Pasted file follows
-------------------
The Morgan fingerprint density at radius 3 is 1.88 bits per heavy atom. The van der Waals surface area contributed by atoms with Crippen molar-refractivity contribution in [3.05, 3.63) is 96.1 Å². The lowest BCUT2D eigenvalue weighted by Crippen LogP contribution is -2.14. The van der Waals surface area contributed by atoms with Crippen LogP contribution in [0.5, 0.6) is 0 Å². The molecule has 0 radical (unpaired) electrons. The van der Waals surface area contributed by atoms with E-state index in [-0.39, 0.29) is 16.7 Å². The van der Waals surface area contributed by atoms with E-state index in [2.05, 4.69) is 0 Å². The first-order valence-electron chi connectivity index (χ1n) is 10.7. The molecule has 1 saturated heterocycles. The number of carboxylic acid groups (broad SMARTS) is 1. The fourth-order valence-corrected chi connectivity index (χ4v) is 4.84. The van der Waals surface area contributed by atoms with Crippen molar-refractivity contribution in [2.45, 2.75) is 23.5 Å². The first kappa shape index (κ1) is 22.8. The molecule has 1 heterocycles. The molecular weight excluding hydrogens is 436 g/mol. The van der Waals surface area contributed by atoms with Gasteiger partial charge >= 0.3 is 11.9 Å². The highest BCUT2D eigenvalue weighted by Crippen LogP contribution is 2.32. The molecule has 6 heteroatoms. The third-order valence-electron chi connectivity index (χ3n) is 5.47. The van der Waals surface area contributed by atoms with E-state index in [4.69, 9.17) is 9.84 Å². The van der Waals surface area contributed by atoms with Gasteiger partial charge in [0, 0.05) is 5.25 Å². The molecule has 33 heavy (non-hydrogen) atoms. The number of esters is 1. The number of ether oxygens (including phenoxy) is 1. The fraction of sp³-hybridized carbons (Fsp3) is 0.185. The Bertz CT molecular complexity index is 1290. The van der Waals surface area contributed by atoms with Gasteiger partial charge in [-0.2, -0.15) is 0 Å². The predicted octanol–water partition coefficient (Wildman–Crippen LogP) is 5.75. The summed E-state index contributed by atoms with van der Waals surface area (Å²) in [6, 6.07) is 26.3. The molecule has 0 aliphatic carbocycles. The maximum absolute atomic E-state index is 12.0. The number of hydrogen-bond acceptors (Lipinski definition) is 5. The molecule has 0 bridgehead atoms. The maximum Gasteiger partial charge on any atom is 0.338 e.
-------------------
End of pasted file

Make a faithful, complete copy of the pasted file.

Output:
The Morgan fingerprint density at radius 3 is 1.88 bits per heavy atom. The van der Waals surface area contributed by atoms with Crippen molar-refractivity contribution in [3.05, 3.63) is 96.1 Å². The lowest BCUT2D eigenvalue weighted by Crippen LogP contribution is -2.14. The van der Waals surface area contributed by atoms with Crippen LogP contribution in [0.5, 0.6) is 0 Å². The molecule has 0 radical (unpaired) electrons. The van der Waals surface area contributed by atoms with E-state index in [-0.39, 0.29) is 16.7 Å². The van der Waals surface area contributed by atoms with E-state index in [2.05, 4.69) is 0 Å². The first-order valence-electron chi connectivity index (χ1n) is 10.7. The molecule has 1 saturated heterocycles. The number of carboxylic acid groups (broad SMARTS) is 1. The fourth-order valence-corrected chi connectivity index (χ4v) is 4.84. The van der Waals surface area contributed by atoms with Crippen molar-refractivity contribution in [2.45, 2.75) is 23.5 Å². The first kappa shape index (κ1) is 22.8. The molecule has 1 heterocycles. The molecular weight excluding hydrogens is 436 g/mol. The van der Waals surface area contributed by atoms with Gasteiger partial charge >= 0.3 is 11.9 Å². The highest BCUT2D eigenvalue weighted by Crippen LogP contribution is 2.32. The molecule has 6 heteroatoms. The third-order valence-electron chi connectivity index (χ3n) is 5.47. The van der Waals surface area contributed by atoms with E-state index in [4.69, 9.17) is 9.84 Å². The van der Waals surface area contributed by atoms with Gasteiger partial charge in [0, 0.05) is 5.25 Å². The molecule has 33 heavy (non-hydrogen) atoms. The number of esters is 1. The number of ether oxygens (including phenoxy) is 1. The fraction of sp³-hybridized carbons (Fsp3) is 0.185. The Bertz CT molecular complexity index is 1290. The van der Waals surface area contributed by atoms with Gasteiger partial charge in [-0.2, -0.15) is 0 Å². The predicted octanol–water partition coefficient (Wildman–Crippen LogP) is 5.75. The summed E-state index contributed by atoms with van der Waals surface area (Å²) in [6, 6.07) is 26.3. The molecule has 0 aliphatic carbocycles. The maximum absolute atomic E-state index is 12.0. The number of hydrogen-bond acceptors (Lipinski definition) is 5. The molecule has 0 bridgehead atoms. The maximum Gasteiger partial charge on any atom is 0.338 e.